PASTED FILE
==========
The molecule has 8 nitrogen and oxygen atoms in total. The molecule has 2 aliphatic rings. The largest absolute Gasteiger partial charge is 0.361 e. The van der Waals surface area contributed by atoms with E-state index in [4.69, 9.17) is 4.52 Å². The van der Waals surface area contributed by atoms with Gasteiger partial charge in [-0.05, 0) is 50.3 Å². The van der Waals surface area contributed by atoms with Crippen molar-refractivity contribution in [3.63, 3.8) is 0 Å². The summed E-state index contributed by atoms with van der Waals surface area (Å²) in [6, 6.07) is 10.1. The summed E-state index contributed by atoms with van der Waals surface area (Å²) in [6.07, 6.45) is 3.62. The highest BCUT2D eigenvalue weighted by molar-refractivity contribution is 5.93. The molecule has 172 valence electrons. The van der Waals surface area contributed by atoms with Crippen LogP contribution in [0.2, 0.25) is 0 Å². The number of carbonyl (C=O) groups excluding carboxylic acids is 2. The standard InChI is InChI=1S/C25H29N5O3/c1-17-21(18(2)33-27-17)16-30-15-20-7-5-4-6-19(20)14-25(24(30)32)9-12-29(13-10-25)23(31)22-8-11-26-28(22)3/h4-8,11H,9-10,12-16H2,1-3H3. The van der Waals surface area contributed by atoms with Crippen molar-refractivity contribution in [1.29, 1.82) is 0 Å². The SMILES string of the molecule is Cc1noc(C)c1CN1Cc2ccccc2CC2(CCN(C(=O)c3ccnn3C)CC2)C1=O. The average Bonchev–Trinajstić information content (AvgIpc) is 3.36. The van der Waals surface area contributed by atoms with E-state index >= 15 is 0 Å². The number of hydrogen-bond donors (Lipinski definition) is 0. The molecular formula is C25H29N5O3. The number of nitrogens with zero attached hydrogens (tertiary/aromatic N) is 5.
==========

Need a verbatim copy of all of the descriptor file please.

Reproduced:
The molecule has 8 nitrogen and oxygen atoms in total. The molecule has 2 aliphatic rings. The largest absolute Gasteiger partial charge is 0.361 e. The van der Waals surface area contributed by atoms with E-state index in [4.69, 9.17) is 4.52 Å². The van der Waals surface area contributed by atoms with Gasteiger partial charge in [-0.05, 0) is 50.3 Å². The van der Waals surface area contributed by atoms with Crippen molar-refractivity contribution in [3.63, 3.8) is 0 Å². The summed E-state index contributed by atoms with van der Waals surface area (Å²) in [6, 6.07) is 10.1. The summed E-state index contributed by atoms with van der Waals surface area (Å²) in [6.07, 6.45) is 3.62. The highest BCUT2D eigenvalue weighted by molar-refractivity contribution is 5.93. The molecule has 172 valence electrons. The van der Waals surface area contributed by atoms with Crippen LogP contribution in [0.2, 0.25) is 0 Å². The number of carbonyl (C=O) groups excluding carboxylic acids is 2. The standard InChI is InChI=1S/C25H29N5O3/c1-17-21(18(2)33-27-17)16-30-15-20-7-5-4-6-19(20)14-25(24(30)32)9-12-29(13-10-25)23(31)22-8-11-26-28(22)3/h4-8,11H,9-10,12-16H2,1-3H3. The van der Waals surface area contributed by atoms with Crippen molar-refractivity contribution in [1.29, 1.82) is 0 Å². The SMILES string of the molecule is Cc1noc(C)c1CN1Cc2ccccc2CC2(CCN(C(=O)c3ccnn3C)CC2)C1=O. The average Bonchev–Trinajstić information content (AvgIpc) is 3.36. The van der Waals surface area contributed by atoms with E-state index >= 15 is 0 Å². The number of hydrogen-bond donors (Lipinski definition) is 0. The molecular formula is C25H29N5O3. The number of nitrogens with zero attached hydrogens (tertiary/aromatic N) is 5.